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Puritan Memoirs - Mr. William Bridge

Puritan Memoirs - The Life and Death of Some Reformed Ministers

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The life and death of Mr. William Bridge.

MR. BRIDGE was a student in Cambridge thirteen years, and some time fellow of Emanuel college in that university. He Was first appointed minister in Essex, where he continued about five years, after which he was called to the city of Norwich and parish of St. George, Tomland. In which situation he continued till silenced by bishop Wren for his nonconformity, in 1637; after which he was excommunicated, and retired to Holland, where he became pastor to the English church at Rotterdam, of which Jeremiah Burroughs was preacher.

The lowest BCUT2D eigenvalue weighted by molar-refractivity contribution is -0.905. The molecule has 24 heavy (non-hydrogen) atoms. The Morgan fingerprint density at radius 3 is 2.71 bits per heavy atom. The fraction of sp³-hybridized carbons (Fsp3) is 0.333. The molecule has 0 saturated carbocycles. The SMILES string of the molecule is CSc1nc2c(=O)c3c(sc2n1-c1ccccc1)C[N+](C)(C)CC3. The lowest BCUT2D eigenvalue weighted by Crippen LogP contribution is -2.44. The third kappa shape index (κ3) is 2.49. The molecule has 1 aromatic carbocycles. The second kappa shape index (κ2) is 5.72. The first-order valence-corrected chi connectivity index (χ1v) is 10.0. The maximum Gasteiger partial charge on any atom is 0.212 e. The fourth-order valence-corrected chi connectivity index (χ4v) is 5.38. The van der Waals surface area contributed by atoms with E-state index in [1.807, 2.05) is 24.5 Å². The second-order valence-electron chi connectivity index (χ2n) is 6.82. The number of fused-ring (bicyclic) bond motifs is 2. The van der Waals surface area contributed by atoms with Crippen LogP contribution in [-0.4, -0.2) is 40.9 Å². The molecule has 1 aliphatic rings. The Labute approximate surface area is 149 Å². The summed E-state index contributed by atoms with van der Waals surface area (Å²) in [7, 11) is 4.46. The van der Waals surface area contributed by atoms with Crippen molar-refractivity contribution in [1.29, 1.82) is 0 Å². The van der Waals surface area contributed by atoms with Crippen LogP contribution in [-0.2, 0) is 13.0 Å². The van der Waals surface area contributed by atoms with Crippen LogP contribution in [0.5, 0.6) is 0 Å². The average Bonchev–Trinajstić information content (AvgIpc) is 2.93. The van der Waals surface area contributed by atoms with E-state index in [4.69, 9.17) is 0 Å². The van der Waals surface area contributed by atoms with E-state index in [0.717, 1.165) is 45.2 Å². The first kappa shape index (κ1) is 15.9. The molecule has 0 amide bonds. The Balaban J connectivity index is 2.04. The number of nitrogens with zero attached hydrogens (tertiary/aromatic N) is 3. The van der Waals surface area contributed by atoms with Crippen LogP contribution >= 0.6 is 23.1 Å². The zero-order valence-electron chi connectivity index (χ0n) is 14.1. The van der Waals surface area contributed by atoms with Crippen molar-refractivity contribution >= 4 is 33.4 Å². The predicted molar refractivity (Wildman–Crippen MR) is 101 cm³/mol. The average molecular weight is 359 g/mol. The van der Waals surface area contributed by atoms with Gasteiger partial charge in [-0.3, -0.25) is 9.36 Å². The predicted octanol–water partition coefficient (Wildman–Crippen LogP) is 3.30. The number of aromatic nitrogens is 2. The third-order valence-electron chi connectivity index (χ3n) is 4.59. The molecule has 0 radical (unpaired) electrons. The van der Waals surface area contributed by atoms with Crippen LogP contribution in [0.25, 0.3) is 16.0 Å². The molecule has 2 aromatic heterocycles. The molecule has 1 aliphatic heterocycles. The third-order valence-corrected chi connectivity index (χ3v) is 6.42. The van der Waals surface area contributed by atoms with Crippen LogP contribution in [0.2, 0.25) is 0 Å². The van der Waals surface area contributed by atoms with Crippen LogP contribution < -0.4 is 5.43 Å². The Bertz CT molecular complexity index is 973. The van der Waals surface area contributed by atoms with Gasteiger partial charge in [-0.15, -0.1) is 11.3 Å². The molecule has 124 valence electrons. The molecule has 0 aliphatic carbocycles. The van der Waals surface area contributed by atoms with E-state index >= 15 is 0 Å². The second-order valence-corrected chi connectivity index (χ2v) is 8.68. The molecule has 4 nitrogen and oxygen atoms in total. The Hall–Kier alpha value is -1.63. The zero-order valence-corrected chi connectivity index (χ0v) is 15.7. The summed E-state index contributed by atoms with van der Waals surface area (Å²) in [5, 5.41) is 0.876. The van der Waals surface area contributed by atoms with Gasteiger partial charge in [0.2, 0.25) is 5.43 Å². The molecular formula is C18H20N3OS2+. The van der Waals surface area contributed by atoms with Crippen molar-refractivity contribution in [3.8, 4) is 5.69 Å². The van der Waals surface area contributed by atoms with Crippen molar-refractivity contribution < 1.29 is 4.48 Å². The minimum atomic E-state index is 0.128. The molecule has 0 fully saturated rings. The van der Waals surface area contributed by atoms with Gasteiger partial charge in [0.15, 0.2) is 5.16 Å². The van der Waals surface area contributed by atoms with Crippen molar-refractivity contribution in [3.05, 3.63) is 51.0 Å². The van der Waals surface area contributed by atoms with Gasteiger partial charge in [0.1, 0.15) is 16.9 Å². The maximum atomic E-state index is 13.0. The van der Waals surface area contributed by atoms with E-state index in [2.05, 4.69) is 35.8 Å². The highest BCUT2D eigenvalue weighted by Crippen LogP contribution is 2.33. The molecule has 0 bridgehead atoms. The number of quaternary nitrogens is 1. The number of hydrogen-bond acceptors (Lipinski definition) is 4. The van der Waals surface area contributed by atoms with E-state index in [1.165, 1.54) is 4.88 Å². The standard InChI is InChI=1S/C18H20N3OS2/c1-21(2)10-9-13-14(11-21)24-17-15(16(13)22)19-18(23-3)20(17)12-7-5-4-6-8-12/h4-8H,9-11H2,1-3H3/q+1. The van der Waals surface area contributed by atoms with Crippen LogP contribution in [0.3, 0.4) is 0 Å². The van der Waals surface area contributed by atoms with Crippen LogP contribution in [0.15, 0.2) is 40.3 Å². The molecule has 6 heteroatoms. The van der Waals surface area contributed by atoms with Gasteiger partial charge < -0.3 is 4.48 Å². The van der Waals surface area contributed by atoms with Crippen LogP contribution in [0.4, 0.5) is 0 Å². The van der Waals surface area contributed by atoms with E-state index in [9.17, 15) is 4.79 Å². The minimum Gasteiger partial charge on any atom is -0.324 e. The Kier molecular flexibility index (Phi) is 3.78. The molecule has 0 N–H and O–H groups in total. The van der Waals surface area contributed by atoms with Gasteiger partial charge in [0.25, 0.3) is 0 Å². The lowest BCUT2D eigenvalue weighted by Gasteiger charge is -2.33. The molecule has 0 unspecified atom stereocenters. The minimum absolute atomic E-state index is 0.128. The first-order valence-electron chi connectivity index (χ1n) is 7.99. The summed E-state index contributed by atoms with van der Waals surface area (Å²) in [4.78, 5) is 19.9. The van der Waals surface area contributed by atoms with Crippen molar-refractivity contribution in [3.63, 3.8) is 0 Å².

About this period the puritans, especially in the diocese of Norfolk, were grievously maltreated and persecuted by bishop Wren, for not complying with his visitation articles, a string of the most foolish and oppressive regulations that any part of the Christian world had ever been pestered with. This book contained one hundred and thirty-nine articles, comprehending eight hundred and ninety-seven questions, some of them most insignificant, the greater part highly superstitious, and numbers of them such as could never be answered. For the gratification of the curious, We here insert a specimen of this strange hook, Is your communion table so placed within the chancel as the canon directs? Doth your minister pray far the king with his whole title? Doth be pray for the archbishops and bishops? Doth he observe all the orders, rites, and ceremonies proscribed in the book of common prayer in administering the sacrament? Doth he receive the sacrament kneeling himself, and administer it to none but such as kneel? Doth your minister baptize with the sign of the cross? Doth he wear the surplice while he is reading prayers and administering the sacraments? Doth he, on rogation days, use the profaner bulletin round the parish? Hath your minister read the hook of sports in his church or chapel? Doth he use conceived prayers before or after sermon? Are the churchyards consecrated? Are the graves dug east and west? Do your parishioners, at going in and out of the church, do reverence toward the chancel? Do they kneel at confession, stand up at the creed, and bow at the glorious name of Jesus? etc. These questions were intended as so many traps to catch the puritans, and answered the purpose so well, that in less than two years and four months fifty worthy ministers of the gospel were suspended, silenced, or otherwise censured, for not obeying one or other of these articles; among whom were Mr. Ashe, Mr. William Bridge, Jeremiah Burroughs, Mr. Greenhill, and Edmund Calamy. A complaint was afterwards brought before parliament against Wren, stating, that while bishop of Norwich, by his oppressions, innovations, and the requisition pf certain Psth.8, he had compelled above fifty families of that city to leave the ‘kingdom; and that, by his rigorous severities, many pf his majesty’s subjects, to the number of three thousand, had removed themselves, their families, and estates, to Holland, where they had set up their manufactories, to the great prejudice of the trade of the kingdom.